Sunday, December 28, 2008

Thanks for the legacy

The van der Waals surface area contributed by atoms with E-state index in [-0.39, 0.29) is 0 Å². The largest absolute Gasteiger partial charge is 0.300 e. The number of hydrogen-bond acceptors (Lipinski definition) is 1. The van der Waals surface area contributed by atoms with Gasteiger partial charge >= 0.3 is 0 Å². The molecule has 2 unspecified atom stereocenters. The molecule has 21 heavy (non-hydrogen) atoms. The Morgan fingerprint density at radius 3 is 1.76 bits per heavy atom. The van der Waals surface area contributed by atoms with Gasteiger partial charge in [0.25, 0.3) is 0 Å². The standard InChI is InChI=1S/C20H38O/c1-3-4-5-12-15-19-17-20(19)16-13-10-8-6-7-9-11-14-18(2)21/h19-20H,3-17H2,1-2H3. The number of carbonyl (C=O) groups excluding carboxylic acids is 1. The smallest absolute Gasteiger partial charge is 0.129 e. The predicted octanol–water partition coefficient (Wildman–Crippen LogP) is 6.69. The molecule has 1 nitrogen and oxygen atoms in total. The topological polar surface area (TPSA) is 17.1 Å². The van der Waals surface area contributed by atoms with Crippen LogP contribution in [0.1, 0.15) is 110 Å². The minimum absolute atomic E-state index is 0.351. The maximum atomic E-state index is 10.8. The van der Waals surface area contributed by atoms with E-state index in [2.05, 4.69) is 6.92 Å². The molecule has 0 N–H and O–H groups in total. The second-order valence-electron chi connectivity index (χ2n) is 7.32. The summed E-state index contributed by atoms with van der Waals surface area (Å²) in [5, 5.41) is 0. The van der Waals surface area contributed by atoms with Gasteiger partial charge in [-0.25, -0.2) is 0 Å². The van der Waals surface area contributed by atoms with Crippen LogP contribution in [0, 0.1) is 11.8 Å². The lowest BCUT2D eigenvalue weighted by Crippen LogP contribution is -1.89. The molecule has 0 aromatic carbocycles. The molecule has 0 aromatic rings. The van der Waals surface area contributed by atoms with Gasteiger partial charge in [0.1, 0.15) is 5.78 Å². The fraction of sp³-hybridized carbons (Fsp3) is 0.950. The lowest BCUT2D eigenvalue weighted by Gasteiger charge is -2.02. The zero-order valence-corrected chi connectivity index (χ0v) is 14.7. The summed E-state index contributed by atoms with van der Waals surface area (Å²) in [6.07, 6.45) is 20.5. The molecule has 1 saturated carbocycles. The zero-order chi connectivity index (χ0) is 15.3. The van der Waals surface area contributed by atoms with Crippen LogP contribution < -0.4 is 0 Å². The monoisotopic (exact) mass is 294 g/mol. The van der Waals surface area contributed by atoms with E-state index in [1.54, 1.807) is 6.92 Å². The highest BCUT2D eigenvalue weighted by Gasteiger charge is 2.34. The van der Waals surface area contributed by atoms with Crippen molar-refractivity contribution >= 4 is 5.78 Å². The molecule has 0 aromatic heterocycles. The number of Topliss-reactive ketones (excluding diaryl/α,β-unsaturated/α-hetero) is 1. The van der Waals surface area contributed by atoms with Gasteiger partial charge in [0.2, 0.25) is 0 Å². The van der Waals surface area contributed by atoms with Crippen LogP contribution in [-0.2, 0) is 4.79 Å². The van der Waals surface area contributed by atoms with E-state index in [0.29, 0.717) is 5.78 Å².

It was interesting, in a bizarre sort of way, to hear U.S. Secretary of State Condoleezza Rice try to put a good face on the outgoing Bush administration on Sunday morning television. Rice, who took over as Secretary of State just after the start of U.S. President George W. Bush's second term, told CBS-TV that history will be kind to the 43rd president, despite what his critics have been saying. "We can sit here and talk about the long record, but what I would say to you is that this president has faced tougher circumstances than perhaps at any time since the end of World War II, and he has delivered policies that are going to stand the test of time," Rice said in an interview that aired on the CBS show "Sunday Morning," according to Cable News Network (CNN). Rice was national security adviser in Bush's first time. Rice said people who think that the Bush administration will go down as one of the worst in history "aren't very good historians." The Rice interview apparently was part of the outgoing administration's farewell tour, with Bush and other officials giving positive assessments of the past eight years in the face of low approval ratings at home and a negative image abroad. "If you're making historical judgments before an administration is already out -- even out of office, and if you're trying to make historical judgments when the nature of the Middle East is still to be determined, and when one cannot yet judge the effects of decisions that this president has taken on what the Middle East will become -- I mean, for goodness' sakes, good historians are still writing books about George Washington. Good historians are certainly still writing books about Harry Truman." Rice also said the Bush administration succeeded on many international fronts, including the Middle East, China, India and Latin America. "When one looks at what we've been able to do in terms of changing the conversation in the Middle East about democracy and values, this administration will be judged well, and I'll wait for history's judgment and not today's headlines," she said. It is true that the Bush administration united the country in a measured response to the Sept. 11, 2001, terrorist attacks on New York and Washington, but then seemed to veer off course in attacking Iraq and reinterpreting the U.S. Constitution. Osama bin Laden, the al-Qaida leader blamed for the Sept. 11 attacks, apparently is still at large on the border between Pakistan and Afghanistan border despite a war that has cost hundreds of billions of dollars and killed thousands of U.S. soldiers and tens or hundreds of thousands of Iraqis and Aghanis. The Bush government is scheduled to leave power on Jan. 20, when Barak Obama takes the oath of office as the 44th U.S. president. So, it's not quite over yet.

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